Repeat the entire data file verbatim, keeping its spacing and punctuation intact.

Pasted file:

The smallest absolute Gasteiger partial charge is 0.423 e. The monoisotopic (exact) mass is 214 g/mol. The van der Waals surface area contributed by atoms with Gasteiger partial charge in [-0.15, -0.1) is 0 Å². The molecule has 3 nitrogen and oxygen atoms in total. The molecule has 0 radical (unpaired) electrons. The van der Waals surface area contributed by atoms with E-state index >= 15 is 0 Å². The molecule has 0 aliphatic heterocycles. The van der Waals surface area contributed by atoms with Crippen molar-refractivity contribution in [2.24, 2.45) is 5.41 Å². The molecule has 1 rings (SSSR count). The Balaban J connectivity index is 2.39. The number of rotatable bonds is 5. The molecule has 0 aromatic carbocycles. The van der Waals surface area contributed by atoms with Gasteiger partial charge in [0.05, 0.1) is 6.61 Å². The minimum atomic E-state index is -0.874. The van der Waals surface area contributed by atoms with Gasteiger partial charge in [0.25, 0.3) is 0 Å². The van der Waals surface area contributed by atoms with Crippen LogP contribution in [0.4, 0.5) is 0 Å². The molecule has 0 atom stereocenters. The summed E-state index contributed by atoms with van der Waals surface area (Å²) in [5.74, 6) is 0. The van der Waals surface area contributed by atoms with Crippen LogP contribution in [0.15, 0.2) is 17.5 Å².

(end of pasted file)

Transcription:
The smallest absolute Gasteiger partial charge is 0.423 e. The monoisotopic (exact) mass is 214 g/mol. The van der Waals surface area contributed by atoms with Gasteiger partial charge in [-0.15, -0.1) is 0 Å². The molecule has 3 nitrogen and oxygen atoms in total. The molecule has 0 radical (unpaired) electrons. The van der Waals surface area contributed by atoms with E-state index >= 15 is 0 Å². The molecule has 0 aliphatic heterocycles. The van der Waals surface area contributed by atoms with Crippen molar-refractivity contribution in [2.24, 2.45) is 5.41 Å². The molecule has 1 rings (SSSR count). The Balaban J connectivity index is 2.39. The number of rotatable bonds is 5. The molecule has 0 aromatic carbocycles. The van der Waals surface area contributed by atoms with Gasteiger partial charge in [0.05, 0.1) is 6.61 Å². The minimum atomic E-state index is -0.874. The van der Waals surface area contributed by atoms with Gasteiger partial charge in [0.25, 0.3) is 0 Å². The van der Waals surface area contributed by atoms with Crippen LogP contribution in [0.4, 0.5) is 0 Å². The molecule has 0 atom stereocenters. The summed E-state index contributed by atoms with van der Waals surface area (Å²) in [5.74, 6) is 0. The van der Waals surface area contributed by atoms with Crippen LogP contribution in [0.15, 0.2) is 17.5 Å².